At the sixth cast well in toward the boulders the feathered lure has barely traveled two feet before a dimple marks the surface and your fly disappears. You depress the butt sharply to take the slack and set the hook. Line spins off the reel well into the backing, and far up the pool at the edge of white water your fish leaps high in his endeavor to shake the hook. Oh, boy! he’s a beauty. You scarcely take the next breath before a black shadow passes like a streak of light just out from your feet. The line has slackened, but keep your rod high and don’t reel on your life. Far down the tail he jumps again, his broad red side gleaming in the dusk. Then the dogged fight for victory begins.

The current is strong on the far bank, and each run the fish ventures draws on your store of line even though you turn him. On his pass back toward the shallows your hope of retrieving some of your backing is negated by the weight of your antagonist. To follow him down is your only course. The two channels divided by the island below present a real dilemma. The left-hand channel narrows sharply with a great pickup of speed and, most dangerous of all, reaches a tangle of snags at the lower end where you are bound to lose your fish. The channel on the right is equally formidable. A rapid of white water lashes over a boulder-strewn bottom as far as the eye can see. Although if appears fraught with danger to your tackle, it offers the only hope.

With all the strain your 2X leader will stand, you slowly guide the fish into the right channel and, wading quickly toward him, reel in all the line he will allow as he crosses the quieter water at the head of the island. The fish is tiring now, but again, as the current picks up speed when the rapid is reached, precious line is lost. Then behind one of the first series of boulders your fish stops in a pocket to rest. Rod held high, you work gingerly down the channel toward him to regain all the line you can.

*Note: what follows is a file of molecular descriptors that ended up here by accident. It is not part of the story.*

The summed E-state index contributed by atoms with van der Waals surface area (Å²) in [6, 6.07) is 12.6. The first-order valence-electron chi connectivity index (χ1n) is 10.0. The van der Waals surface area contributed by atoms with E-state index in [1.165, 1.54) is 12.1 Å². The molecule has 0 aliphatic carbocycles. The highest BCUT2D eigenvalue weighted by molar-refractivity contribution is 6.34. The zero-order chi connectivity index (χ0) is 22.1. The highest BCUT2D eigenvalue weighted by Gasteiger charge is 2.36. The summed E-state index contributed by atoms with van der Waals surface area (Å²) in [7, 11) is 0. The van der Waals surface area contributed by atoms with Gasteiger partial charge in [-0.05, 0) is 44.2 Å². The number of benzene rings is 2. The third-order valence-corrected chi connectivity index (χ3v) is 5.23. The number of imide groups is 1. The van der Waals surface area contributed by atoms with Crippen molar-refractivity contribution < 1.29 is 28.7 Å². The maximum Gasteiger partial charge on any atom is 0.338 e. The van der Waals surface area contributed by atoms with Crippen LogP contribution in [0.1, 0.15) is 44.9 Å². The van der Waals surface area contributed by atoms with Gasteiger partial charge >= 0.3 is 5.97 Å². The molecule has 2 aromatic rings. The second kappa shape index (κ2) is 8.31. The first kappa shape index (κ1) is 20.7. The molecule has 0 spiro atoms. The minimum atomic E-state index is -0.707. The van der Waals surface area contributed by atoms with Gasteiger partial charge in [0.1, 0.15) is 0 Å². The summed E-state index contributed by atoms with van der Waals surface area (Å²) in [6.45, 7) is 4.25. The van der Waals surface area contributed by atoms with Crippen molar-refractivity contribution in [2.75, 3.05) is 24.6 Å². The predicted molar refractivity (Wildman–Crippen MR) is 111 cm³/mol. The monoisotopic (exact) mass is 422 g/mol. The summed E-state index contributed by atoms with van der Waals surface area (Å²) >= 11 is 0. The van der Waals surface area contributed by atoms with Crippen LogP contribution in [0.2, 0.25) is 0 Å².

Desperate as your chances appear, this momentary lull in the contest gives an opportunity to seek a likely landing along the edge of the tumult below. Your eye fixes on a quiet pocket siding the main stream some twenty-five yards away. By careful guidance and a modicum of luck you might make it. You edge toward shore, weaving carefully among the boulders and keeping a steady strain on your rod by holding it as high as possible.

Reluctantly but surely your antagonist gives way, and in the gathering dusk you behold his beauty in the net. The broad red stripe from gill pan to tail, the bright silver belly fading to gold on the sides, the mottled browns and blues of the back. Of all the Western fishes, this is the most mettlesome and comely. Your quickly produced scales read a shade over four and one-half pounds. With a sigh and a prayer that his progeny will be abundant, you turn him loose. A moment gasping on his side, an instant of stillness as he rights himself, and he is gone. It is almost dark as you cross the river once more in the black shadow of Fish Rock.